This infographic provides some historical perspective about online learning. The graphic is from nonprofitcollegesonline.com.
Millennial Branding and Internships.com have released a survey of 1,345 college students (conducted in May 2013) on online learning. While 78% still believe that it is easier to learn in a traditional classroom setting, millennials show an openness to online courses and a value of learning in non-traditional settings. Other key statistics of the study:
- 84% use a computer in the classroom
- 57% believe internships are most important when developing their business skills.
- 53% believe that online colleges are reputable
- 50% say they don’t need a physical classroom
- 43% say that online education will provide them with courses of the equal or higher quality to traditional colleges
- 39% see the future of education as more virtual
- 19% say they will use social media to engage in the classroom
- 12% consider colleges courses are most important when developing their business skills.
Millennial’s post on the survey is available here.
While these firms have a vested interest in online education and internship programs, it is interesting that they clearly indicate students prefer face-to-face classes. However, they are very open to online courses, the use of technology in support of education, and valuing non-traditional forms of learning as highly as a traditional college education.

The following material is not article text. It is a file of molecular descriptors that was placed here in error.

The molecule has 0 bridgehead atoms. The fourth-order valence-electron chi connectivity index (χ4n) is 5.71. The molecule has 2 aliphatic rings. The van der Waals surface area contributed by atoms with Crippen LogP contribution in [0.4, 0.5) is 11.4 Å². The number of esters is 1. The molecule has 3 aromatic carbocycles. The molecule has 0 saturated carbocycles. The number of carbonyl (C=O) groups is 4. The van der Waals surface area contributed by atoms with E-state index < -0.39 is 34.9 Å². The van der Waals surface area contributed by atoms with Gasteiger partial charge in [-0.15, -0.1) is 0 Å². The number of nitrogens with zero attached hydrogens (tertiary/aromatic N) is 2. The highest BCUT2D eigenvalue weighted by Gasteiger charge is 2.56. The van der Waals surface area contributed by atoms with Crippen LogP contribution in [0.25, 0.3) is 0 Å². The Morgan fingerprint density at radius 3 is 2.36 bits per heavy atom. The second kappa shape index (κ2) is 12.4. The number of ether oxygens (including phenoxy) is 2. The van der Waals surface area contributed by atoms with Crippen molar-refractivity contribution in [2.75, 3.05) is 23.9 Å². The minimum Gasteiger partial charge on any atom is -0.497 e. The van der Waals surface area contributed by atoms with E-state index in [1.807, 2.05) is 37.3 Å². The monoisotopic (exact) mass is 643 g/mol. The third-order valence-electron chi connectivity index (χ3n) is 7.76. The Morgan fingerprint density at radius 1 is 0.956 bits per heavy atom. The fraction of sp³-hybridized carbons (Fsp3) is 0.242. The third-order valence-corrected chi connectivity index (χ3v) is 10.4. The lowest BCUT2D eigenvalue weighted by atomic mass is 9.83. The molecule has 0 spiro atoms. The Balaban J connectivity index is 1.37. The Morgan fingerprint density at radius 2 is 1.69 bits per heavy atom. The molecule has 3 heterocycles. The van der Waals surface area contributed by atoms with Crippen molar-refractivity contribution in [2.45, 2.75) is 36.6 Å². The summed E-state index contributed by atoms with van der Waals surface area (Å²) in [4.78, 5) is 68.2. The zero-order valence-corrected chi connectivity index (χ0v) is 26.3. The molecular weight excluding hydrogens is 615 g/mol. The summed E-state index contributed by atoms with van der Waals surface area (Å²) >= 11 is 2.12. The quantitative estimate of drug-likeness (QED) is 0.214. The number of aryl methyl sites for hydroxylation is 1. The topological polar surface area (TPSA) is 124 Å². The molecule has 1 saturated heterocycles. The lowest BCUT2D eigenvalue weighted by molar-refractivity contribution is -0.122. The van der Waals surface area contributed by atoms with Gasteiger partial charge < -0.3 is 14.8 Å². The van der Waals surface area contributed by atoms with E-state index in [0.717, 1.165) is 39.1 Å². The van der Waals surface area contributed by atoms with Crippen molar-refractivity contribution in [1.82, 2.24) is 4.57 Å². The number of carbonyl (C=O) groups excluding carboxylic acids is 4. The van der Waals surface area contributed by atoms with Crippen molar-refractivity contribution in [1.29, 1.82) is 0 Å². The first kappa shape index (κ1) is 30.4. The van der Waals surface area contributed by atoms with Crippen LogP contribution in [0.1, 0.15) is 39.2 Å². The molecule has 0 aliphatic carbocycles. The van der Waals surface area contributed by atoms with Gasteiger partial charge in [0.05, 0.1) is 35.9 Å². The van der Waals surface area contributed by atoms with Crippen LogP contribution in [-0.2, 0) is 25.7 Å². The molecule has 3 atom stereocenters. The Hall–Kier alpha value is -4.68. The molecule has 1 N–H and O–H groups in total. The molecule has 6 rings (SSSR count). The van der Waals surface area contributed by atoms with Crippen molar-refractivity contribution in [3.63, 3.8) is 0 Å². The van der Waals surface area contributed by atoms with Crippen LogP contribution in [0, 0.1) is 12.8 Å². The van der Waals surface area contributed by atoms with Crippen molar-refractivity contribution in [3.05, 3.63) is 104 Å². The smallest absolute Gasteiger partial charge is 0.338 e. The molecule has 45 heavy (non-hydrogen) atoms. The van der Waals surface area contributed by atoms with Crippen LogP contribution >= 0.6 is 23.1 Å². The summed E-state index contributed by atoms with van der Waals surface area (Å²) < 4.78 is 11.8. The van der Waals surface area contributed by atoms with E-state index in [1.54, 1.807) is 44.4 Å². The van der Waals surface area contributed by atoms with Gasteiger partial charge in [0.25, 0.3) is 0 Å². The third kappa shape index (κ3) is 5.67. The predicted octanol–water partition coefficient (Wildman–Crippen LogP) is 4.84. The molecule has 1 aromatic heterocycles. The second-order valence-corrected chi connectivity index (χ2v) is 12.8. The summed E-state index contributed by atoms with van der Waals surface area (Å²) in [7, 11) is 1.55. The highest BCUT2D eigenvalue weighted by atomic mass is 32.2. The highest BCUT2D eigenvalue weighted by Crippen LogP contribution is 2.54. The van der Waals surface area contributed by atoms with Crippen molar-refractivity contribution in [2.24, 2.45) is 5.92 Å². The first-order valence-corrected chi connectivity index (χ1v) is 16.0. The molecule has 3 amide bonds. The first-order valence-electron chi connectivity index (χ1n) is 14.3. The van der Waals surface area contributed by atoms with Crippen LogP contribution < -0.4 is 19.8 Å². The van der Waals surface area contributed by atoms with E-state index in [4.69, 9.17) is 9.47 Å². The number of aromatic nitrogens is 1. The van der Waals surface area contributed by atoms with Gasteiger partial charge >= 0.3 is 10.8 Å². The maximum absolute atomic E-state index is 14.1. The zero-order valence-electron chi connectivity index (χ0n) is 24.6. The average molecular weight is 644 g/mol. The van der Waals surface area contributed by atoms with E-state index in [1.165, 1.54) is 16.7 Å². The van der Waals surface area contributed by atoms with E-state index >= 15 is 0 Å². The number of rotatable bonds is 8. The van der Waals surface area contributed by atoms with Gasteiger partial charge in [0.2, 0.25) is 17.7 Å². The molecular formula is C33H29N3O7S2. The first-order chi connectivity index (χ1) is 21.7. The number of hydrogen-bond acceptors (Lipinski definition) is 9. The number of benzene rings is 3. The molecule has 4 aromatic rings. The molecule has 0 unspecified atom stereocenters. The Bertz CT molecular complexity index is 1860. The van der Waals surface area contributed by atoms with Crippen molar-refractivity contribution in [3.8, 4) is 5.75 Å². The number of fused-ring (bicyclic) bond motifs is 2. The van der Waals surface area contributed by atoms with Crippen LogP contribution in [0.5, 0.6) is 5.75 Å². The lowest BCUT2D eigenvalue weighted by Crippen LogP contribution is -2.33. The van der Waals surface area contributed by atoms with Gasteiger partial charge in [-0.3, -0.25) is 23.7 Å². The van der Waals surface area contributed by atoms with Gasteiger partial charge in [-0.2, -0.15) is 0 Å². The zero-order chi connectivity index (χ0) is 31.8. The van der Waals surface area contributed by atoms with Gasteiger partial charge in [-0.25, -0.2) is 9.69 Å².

Graphic by Drexel.com
Story by EdTechMagazine.com
Online learning has been growing rapidly over the past 10 years. Students have flocked to online universities and massive open online courses (MOOCs) because they want to make themselves more appealing to potential employers. Is it working?
Time magazine explored this issue in an effort to understand whether online learning is actually helping students get jobs and employers find qualified employees. While employers are somewhat skeptical about online learning, attitudes are shifting as more students look to the web for a degree.